As the Wisconsin recall election looms today, I cannot help but think of the divorce of class/economic interests and politics in the United States. At no point in my lifetime has it been more crystal clear that the US State is the domain — the wholly owned subsidiary if you will — of a finance-capital ruling class. This class, in its ever-increasing need to evade public scrutiny and regulation, has unselfconsciously devised evermore rapid mechanisms of exchange, transaction, organization, and hence profit — mechanisms that move so rapidly that no government, let alone political system, would ever be able to catch up. At the same time, the Citizens United ruling has only “legitimized” and expanded the capacity of this class to express its own narrow interests (unmitigated greed) on the political level.
All other interests have been excluded, or nearly so. This has been accomplished, I believe, through the exclusion of economic interests that do not pertain to the finance-capitalist class from the US political arena. Workers’ unions have long been banned outright from direct political representation, and while Citizens United also permits the unions to pour limitless cash into political advertising, the unions, even taken in aggregate, will never be able to spend as much as Wall Street (which is but one albeit large faction of the finance-capitalist class).
More troubling than the prohibition of direct political representation of workers’ and middle-class economic interests, however, is the mere fact that neither side of the political spectrum in the US actually believes that class economic interests can even be represented in the political arena. On the left, the Occupy Movement, such as it is, refuses to form itself into a political party (or several). This is a reaction to the current facts of political discourse: the economic interests of the 99% cannot now enter into real political negotiations with what amounts to the ruling class. The only viable option remaining is leftist jacobinism, a vociferous expression of discontent, but without the development of a political alternative. The left continues to vote Democratic in large part, knowing full well it does so only to prevent utter madness on the right.
Speaking of which, the Tea Party should be a conduit for economic angst amongst the wage-labor classes on the right-wing, and in fact it should be a political party in its own right. But the Tea Party steadfastly fails to represent the economic interests of its core-constituency, which should be (as a right-wing popular movement) demanding improved real wages over a sustained amount of time, diminution of their take-home pay (not that of corporations), and diminution of living expenses like health care coverage. Instead, the core issues of the Tea Party have been: reduction of taxes on corporations and the wealthy; diminution of voting rights among members of their own class; elimination of abortion rights; racist and nativist surveillance and punishment against immigrants (particularly brown ones).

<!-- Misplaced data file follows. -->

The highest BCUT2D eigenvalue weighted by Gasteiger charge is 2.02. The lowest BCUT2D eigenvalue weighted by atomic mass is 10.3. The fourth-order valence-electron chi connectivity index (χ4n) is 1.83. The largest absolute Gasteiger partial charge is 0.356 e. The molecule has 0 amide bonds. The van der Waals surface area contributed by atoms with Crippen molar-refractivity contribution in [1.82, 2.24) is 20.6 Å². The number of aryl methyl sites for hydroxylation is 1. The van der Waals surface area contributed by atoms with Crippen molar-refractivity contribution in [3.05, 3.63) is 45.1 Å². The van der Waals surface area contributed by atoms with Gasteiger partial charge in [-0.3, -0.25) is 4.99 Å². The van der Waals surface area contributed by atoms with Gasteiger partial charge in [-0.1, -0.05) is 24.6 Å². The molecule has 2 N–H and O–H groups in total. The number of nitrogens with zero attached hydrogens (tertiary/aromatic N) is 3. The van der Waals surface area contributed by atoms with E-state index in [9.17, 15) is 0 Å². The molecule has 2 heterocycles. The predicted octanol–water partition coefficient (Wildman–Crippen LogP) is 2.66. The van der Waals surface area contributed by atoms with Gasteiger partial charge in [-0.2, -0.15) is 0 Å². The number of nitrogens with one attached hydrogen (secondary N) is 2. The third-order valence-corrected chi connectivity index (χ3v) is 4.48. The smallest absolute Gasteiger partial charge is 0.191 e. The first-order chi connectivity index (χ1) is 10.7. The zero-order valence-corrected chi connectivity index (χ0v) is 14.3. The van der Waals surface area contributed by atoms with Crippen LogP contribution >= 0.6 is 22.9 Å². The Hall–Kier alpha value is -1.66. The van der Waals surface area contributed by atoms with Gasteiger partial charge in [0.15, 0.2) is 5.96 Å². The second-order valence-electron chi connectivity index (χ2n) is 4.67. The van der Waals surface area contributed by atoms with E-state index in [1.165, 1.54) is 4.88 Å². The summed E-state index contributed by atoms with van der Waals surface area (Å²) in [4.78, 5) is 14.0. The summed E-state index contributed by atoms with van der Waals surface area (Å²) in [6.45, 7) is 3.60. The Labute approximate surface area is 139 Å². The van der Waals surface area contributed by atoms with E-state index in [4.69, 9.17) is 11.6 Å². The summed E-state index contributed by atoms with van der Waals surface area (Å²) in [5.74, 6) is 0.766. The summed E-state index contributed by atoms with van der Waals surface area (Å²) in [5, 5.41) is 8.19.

Why is this the case? The seats now held by Tea Party activists in the Congress (a considerable cohort) were by-and-large paid for by the finance-capitalist class seeking to co-opt the movement into the Republican Party. More importantly, however, the Tea Party not only disavows the expression of class economic interests as political concerns, it also actively rejects any effort by the government to even address the economic concerns of its own consituency. That is, the ban on the expression of economic interests in US politics (other than those of finance capital) has become absolute as a matter of fixed and rigid ideology. According the Tea Party, not only mustn’t the US government redress economic woes of the vast majority of the US population, the government must be dismantled to such a level of dysfunction that it will nevermore be able even to act in the US economy. Thus does the Tea Party express the economic interests of finance capital by engaging in attacks effective economic policy by the government, while mandating radical social policy at the same time. Since economic politics is absolutely verboten, politics can only be social and cultural.
War is messy business. This is why businessmen seldom fight them. Instead they pay their workers (especially the ones they’ve just laid off) to fight them as surrogates. The best surrogates are those who believe absolutely that it is in their divinely mandated political interests to do so.